Should Business Leaders Use Their Bully Pulpit?

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Business leaders too are fed up with the Washington gridlock and more are publically speaking out.

Starbucks CEO Howard Schultz sent an open email Thursday repeatedly requesting that all American business leaders withhold campaign contributions until Washington comes up with deficit package that is "transparent, comprehensive [and] bipartisan."

Many CEOs are excited with Schultz's idea and others are finding other ways to make their statement.

The CEO of Caterpillar Doug Oberhelman came out swinging Monday in an interview with the Financial Times, criticizing the political brinksmanship that threatened a near default on the nation's debt earlier this summer.

"The process was ugly and it was a red herring of a problem," said Oberhelman.

Lawmakers in Washington struck a debt deal at the last moment in the beginning of August, but the heartburn from a messy debt deal left psychological scars on the market – stocks climbing and falling abruptly for the better part of a month.

Now Oberhelman wants Congress to pass three long-stalled free trade agreements, a deal that would likely increase machinery exports for Caterpillar and possibly create more jobs here in America. But Democrats and Republicans remain deadlocked on a solution.

It's this lack of decisive action that has many business leaders taking a more and more vocal political role. And while these high-powered executives don't all share the same political message they do share a frustration with Washington's inability to get much done.

Warren Buffett has made reforming the tax system and making wealthy people like himself pay more taxes a personal crusade.

Howard Schultz, the CEO of Starbucks, signed a pledge with over 100 other CEOs to withhold political donations until Washington has a long-term solution to the national debt.

Many CEOs are excited with Schultz's idea and others are finding other ways to make their statement.

Ron Shaich is the founder and chairman of Panera Bread. He's one of the co-founders of No Labels, a group created to support cooperation in government as a means of getting things done.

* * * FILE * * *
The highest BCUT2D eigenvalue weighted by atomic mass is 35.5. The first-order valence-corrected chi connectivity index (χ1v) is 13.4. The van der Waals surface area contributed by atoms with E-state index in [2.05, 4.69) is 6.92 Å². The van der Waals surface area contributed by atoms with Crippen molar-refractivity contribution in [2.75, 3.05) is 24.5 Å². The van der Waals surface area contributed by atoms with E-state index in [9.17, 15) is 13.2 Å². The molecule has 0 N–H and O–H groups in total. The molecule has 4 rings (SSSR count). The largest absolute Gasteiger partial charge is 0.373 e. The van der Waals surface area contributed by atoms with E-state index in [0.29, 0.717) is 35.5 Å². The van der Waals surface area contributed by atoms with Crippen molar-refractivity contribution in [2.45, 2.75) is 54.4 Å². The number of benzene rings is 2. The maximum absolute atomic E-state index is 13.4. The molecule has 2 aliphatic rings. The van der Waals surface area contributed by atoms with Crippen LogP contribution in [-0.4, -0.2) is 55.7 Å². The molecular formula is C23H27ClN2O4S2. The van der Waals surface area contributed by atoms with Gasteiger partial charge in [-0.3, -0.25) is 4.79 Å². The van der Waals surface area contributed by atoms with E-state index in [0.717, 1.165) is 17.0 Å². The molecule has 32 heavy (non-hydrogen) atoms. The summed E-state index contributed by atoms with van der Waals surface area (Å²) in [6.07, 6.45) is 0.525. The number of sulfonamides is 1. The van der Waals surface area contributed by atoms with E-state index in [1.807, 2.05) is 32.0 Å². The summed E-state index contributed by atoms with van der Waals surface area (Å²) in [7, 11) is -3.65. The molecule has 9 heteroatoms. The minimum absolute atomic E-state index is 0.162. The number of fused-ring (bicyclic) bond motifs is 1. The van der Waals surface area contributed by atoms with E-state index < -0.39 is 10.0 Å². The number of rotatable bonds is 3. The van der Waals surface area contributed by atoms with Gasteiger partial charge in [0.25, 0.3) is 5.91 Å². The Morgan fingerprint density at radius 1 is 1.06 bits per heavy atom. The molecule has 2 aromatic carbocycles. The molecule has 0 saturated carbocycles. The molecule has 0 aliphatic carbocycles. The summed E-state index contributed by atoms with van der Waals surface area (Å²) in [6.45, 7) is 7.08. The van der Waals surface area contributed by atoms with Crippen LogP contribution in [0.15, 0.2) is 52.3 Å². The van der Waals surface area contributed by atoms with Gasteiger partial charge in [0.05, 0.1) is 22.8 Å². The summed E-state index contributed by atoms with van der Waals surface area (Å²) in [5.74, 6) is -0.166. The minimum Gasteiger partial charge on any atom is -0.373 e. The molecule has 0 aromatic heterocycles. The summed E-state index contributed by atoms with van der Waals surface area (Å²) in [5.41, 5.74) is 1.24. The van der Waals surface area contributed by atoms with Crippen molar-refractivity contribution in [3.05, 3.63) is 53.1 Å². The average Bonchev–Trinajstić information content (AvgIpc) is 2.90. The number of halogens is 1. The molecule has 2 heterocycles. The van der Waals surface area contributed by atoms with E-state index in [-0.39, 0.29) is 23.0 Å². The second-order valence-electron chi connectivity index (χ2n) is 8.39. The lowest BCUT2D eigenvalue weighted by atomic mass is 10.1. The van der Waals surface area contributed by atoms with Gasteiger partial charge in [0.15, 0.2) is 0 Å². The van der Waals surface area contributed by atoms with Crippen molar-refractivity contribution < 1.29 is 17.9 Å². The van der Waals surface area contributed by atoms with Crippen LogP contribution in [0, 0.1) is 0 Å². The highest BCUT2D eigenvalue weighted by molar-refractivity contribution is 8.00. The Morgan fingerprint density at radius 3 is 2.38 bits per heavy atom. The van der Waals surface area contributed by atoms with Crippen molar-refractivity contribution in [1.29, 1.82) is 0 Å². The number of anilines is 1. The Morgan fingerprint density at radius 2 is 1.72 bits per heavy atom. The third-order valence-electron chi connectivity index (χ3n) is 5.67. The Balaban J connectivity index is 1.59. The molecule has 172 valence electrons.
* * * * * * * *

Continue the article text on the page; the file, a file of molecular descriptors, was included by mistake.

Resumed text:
"We live in a political environment that obviously focuses on the short term," Shaich said in an interview. "We know from business when you take a broader view than getting through the next quarter."

Schaich encouraged other CEOs to speak to their issues and national issues too.

"We're all citizens, I'm not my company," Shaich said.

But it can be hard to distinguish between a CEO's business interests and their personal politics. And that is the reason why some executives have chosen to keep silent. Some business executives have gotten into trouble for making political statements.

James Mahoney, the public policy director for Bank of America, was caught on camera at a political event in New Hampshire offering his company's support to Republican Presidential Candidate Rick Perry.

The company was forced to release a statement distancing itself from Mahoney, reiterating that "Bank of America does not endorse presidential candidates."

Corporations are also finding that customers may equate a monetary donation to speaking out in support of a candidate's policies.

Target CEO Gregg Steinhafel got into trouble with customers and employees after donating $150,000 to Republican gubernatorial candidate Tom Emmer, who opposes gay marriage. Target was forced to clarify their position on gay rights, but the company remained committed to many of the governor's economic policies.

New Balance CEO Rob DeMartini was also force to apologize to customers after the company's chairman, James Davis, gave a secret political donation to Republican presidential candidate Mitt Romney, who signed an anti-gay marriage pledge.

And because so many customers are so passionate about many political issues, many customers are threatening to vote with their wallets. And while there is no current hard data to suggest a drop in sales, Ornstein recommends that companies be wary of how their executives express themselves.

"You can lose a lot of customers and not necessarily gain anything in your own interests," said Norm Ornstein, a scholar at the American Enterprise Institute.